Pharmac's wish list has revealed a shortfall of more than $400 million, sparking calls for a funding review of the government drug-buying agency.
Pharmac's Options for Investment list, released under the Official Information Act, shows there are 73 medicines the agency has determined should be funded but for which there is not the budget.
To fund each drug, the names of which have not been published, would cost $417,670,000 - an increase of more than 40 per cent on the current $1.1 billion budget.
The list has grown dramatically since 2014, when there were 27 proposals for 26 drugs.
In 2020, there were 118 proposals for 73 medicines.
While the funding gap has also grown steadily over that time, Pharmac has not made any strong movements towards the Government to increase its budget.
Before last year's Budget it didn't request any increase.
For this year it requested a 4 per cent increase, but no further increases the following two years.
Patient Voice Aotearoa chair Malcolm Mulholland told Newstalk ZB publishing the list was a good step and showed how much Pharmac had been underestimating what it needed.
"What we've seen is they constantly underestimated how much it would take to clear their wish list.
"So in one respect it is good to come clean and say how much they need, in another respect we need the politicians to come to the party."
Despite requiring such a large budget increase, Mulholland said there was money around, it just came down to priorities.
"With Covid, there seems to be a bit of money floating around. This is about prioritising life. They are big numbers but it is about patients at the end of the day."
Mulholland said he'd like to see Pharmac take its transparency even further and publish the full list of medicines it is seeking.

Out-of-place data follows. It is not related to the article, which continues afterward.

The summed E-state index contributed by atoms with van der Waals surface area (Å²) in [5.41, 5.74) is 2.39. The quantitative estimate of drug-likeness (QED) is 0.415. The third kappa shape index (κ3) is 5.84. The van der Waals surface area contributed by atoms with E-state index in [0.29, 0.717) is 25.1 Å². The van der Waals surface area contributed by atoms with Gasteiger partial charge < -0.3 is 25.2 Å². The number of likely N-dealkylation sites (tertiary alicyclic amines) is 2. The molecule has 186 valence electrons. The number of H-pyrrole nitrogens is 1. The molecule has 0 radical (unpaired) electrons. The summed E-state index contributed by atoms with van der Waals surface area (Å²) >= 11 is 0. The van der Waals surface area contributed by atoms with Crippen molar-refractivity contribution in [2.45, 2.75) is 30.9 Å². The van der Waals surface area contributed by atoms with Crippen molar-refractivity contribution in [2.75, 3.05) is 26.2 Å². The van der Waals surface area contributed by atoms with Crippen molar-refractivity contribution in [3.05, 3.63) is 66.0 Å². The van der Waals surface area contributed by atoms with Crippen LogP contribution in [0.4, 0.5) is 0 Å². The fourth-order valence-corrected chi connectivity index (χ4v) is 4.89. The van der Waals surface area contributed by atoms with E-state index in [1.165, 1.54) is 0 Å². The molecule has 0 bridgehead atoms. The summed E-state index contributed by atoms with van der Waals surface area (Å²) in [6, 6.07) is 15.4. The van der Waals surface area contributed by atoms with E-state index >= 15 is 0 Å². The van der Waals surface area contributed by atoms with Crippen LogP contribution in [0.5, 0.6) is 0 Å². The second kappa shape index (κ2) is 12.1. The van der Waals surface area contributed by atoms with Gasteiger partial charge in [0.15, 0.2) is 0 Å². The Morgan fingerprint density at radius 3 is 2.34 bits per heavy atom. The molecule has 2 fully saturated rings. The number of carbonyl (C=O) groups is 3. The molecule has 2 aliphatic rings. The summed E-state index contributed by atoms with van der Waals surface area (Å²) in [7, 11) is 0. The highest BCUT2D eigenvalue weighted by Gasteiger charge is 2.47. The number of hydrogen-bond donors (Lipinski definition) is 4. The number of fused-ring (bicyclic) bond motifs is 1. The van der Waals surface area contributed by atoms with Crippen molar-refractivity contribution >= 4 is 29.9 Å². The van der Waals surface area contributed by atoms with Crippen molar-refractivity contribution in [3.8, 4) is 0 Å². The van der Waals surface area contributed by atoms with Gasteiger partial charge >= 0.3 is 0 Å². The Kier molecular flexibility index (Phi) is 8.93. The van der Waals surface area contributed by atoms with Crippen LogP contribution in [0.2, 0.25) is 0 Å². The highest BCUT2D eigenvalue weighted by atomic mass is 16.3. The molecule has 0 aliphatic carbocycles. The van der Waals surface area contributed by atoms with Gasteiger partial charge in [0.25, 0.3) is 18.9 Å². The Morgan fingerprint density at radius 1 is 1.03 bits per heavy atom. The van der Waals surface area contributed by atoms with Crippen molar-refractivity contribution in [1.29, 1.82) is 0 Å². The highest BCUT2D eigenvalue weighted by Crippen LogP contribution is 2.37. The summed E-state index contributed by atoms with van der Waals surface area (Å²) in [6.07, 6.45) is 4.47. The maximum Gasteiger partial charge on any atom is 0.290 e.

For example, it would be good to see if drugs such as Trikafta for people with cystic fibrosis, which had been gaining much publicity lately, was on the list.
"They are very hard decisions to make, but I suspect if they did release what pills are there, there would be quite a mixture of drugs that prolong and save lives.
"Pharmac needs to be more transparent about what it wants to fund."
There was cross-party consensus before October's election about reviewing Pharmac's operating model.
In March, the Government announced an independent review, to be completed by December, focusing on the timeliness and transparency of Pharmac's decisions, but not its funding.
Act Party health spokesperson Brooke van Velden said the new information highlighted the need for the review to address funding.
"The Government may throw Pharmac a bone in the Budget, but these figures show the reason why funding should be part of the review.
"The Government needs to do the right thing and implement the full review."
Pharmac chief executive Sarah Fitt said they funded as many medicines as they could within budget.
Currently nearly 1000 medicines, in more than 2000 different presentations, were funded covering three out of four used by New Zealanders, she said.
Its fixed budget each year paid for funded medicines, and anything left over, or if there was a budget boost, was used to fund new medicines.
In the 2019/20 year, district health boards (DHBs) spent $1.04b on medicines.
Each year with DHBs they put in a joint bid for extra funding, she said.
Fitt declined to reveal the ranked order of their options for investment list, saying they needed the "secrecy to strengthen our bargaining position".
"If a pharmaceutical company knew their medicine was one of our top priorities, they'd be less inclined to negotiate on the price.
"This would leave less money in our budget for other medicines further down our list."
Minister of Health Andrew Little has been approached for comment.